#0000ff" size="4">A most uncivil thing is about to happen ">WashTimes: "Rival Shi&;ite and Sunni groups are massing their militias in expectation of major confrontations, Iraqis say, even as President Bush prepares to meet today with the nation&;s embattled prime minister, Nouri al-Maliki. Mr. Bush&;s meeting in Jordan is part of a wider attempt to involve Iraq&;s neighbors in efforts to end Iraq&;s vicious sectarian violence before it spills over into a larger regional conflict. But Iraqis on both sides of their nation&;s sectarian divide report worrisome signs that the conflict will soon evolve into pitched battles between large armed groups."

#0000ff" size="4">But then, he&;s always been an ass The Democratic takeover in DC has the capital&;s gasbag pundits beside themselves, apoplectic that their perfect little world is being turned upside down. George Will announces himself in the running for the " face="Times New Roman" size="3">DC&;s biggest ass award:

Webb certainly has conveyed what he is: a boor. Never mind the patent disrespect for the presidency. Webb&;s more gross offense was calculated rudeness toward another human being -- one who, disregarding many hard things Webb had said about him during the campaign, asked a civil and caring question, as one parent to another. When -- if ever -- Webb grows weary of admiring his new grandeur as a "leader" who carefully calibrates the "symbolic things" he does to convey messages, he might consider this: In a republic, people decline to be led by leaders who are insufferably full of themselves.

See? The disrespect isn&;t Bush&;s, who rudely tossed aside a parent&;s wish that his son come home from Iraq, a mere week after a tank next to his son&;s was destroyed " face="Times New Roman" size="3">killing three marines. Webb doesn&;t have the luxury of having his kids doing a Girls Gone Wild tour through Argentina.

But the best part about that passage is that final sentence. I would rewrite it like this:

In a republic, people decline to listen to self-styled media gasbags who are insufferably full of themselves.

I think that would perfectly capture Will (and his colleagues&;) arrogance. Next, they&;ll be writing that Webb came in and trashed the place.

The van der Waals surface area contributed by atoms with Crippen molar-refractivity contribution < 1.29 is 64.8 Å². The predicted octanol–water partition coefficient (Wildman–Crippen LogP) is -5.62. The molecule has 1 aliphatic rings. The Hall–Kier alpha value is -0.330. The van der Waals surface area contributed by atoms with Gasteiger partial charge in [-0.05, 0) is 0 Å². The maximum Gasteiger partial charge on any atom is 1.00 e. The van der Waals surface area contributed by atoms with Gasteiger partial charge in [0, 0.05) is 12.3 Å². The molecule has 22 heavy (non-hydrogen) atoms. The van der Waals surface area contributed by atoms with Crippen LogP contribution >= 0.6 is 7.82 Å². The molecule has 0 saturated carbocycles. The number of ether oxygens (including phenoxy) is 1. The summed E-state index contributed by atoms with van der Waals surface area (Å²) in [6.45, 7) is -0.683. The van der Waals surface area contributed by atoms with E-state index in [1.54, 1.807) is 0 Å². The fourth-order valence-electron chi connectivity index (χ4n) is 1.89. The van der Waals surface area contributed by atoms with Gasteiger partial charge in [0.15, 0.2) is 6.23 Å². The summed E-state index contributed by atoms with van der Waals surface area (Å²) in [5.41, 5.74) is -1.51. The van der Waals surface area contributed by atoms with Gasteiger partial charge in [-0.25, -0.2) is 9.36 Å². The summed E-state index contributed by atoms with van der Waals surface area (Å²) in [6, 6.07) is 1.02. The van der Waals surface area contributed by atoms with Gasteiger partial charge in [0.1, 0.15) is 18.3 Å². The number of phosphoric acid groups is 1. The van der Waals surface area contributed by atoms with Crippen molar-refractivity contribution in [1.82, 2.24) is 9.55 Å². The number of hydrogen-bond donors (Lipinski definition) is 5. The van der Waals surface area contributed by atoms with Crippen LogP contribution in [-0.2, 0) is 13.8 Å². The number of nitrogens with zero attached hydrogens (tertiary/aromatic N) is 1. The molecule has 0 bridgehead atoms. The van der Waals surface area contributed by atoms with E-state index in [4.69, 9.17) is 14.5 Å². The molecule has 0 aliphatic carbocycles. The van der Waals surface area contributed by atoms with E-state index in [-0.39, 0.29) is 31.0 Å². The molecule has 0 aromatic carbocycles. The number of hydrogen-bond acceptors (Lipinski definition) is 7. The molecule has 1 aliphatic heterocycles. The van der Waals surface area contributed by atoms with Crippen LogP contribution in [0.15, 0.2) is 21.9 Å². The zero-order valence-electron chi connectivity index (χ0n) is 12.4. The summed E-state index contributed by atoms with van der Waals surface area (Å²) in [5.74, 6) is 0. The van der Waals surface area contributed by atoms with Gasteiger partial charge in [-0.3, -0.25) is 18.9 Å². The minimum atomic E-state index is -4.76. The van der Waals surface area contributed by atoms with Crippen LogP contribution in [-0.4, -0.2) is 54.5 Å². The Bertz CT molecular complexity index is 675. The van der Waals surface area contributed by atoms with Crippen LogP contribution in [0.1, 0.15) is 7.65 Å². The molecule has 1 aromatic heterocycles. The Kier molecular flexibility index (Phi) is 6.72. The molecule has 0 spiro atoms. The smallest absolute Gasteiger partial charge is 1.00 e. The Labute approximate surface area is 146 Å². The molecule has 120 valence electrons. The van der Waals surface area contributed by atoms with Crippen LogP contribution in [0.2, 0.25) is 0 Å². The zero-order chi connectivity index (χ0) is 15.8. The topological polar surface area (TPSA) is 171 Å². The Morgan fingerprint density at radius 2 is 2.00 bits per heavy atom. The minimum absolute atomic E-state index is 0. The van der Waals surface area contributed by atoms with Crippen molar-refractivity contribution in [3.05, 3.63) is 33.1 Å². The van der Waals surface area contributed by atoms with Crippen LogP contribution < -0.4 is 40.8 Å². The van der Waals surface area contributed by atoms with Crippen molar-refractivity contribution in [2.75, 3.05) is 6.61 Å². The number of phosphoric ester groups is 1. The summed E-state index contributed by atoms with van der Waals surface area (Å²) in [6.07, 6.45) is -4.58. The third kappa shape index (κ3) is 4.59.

Meanwhile, the Washington Post&;s David Ignatius, fresh off calling out Nancy Pelosi for " face="Times New Roman" size="3">not fixing our problems yet, even though, well, Dennis Hastert is still Speaker, somehow manages to " face="Times New Roman" size="3">top that ridiculousness.

What would make a Hagel candidacy interesting is that he can claim to have been right about Iraq and other key issues earlier than almost any national politician, Republican or Democratic.

So is Ignatius a fucking moron, or just a goddam idiot? In Ignatius-land, Howard Dean doesn&;t exist. Nor Nancy Pelosi. Nor the 21 Democrats in the Senate and 126 in the House who voted against Bush war resolution.

Hagel, by the way, voted FOR it.

There&;s something in the air inside that bubble. And it&;s up to us to keep sending Webbs and Testers into that cesspool to clear it out.

And the more those wanker pundits kvetch, the more we&;ll know we&;re on the right track.


Update: More on Will. Note his description of the Webb-Bush incident:

Wednesday&;s Post reported that at a White House reception for newly elected members of Congress, Webb "tried to avoid President Bush," refusing to pass through the reception line or have his picture taken with the president. When Bush asked Webb, whose son is a Marine in Iraq, "How&;s your boy?" Webb replied, "I&;d like to get them [sic] out of Iraq." When the president again asked "How&;s your boy?" Webb replied, "That&;s between me and my boy."

Now let&;s go to the Post&;s " face="Times New Roman" size="3">account of the incident:

"How&;s your boy?" Bush asked, referring to Webb&;s son, a Marine serving in Iraq.

"I&;d like to get them out of Iraq, Mr. President," Webb responded, echoing a campaign theme.

"That&;s not what I asked you," Bush said. "How&;s your boy?"

"That&;s between me and my boy, Mr. President," Webb said coldly, ending the conversation on the State Floor of the East Wing of the White House.

Notice what&;s missing? Funny that a column, decrying Webb&;s "manners", happens to skip over the assholish and imperial, "That&;s not what I asked you." Accidental omission? Yeah right...


December 1, 2006 - 8:02am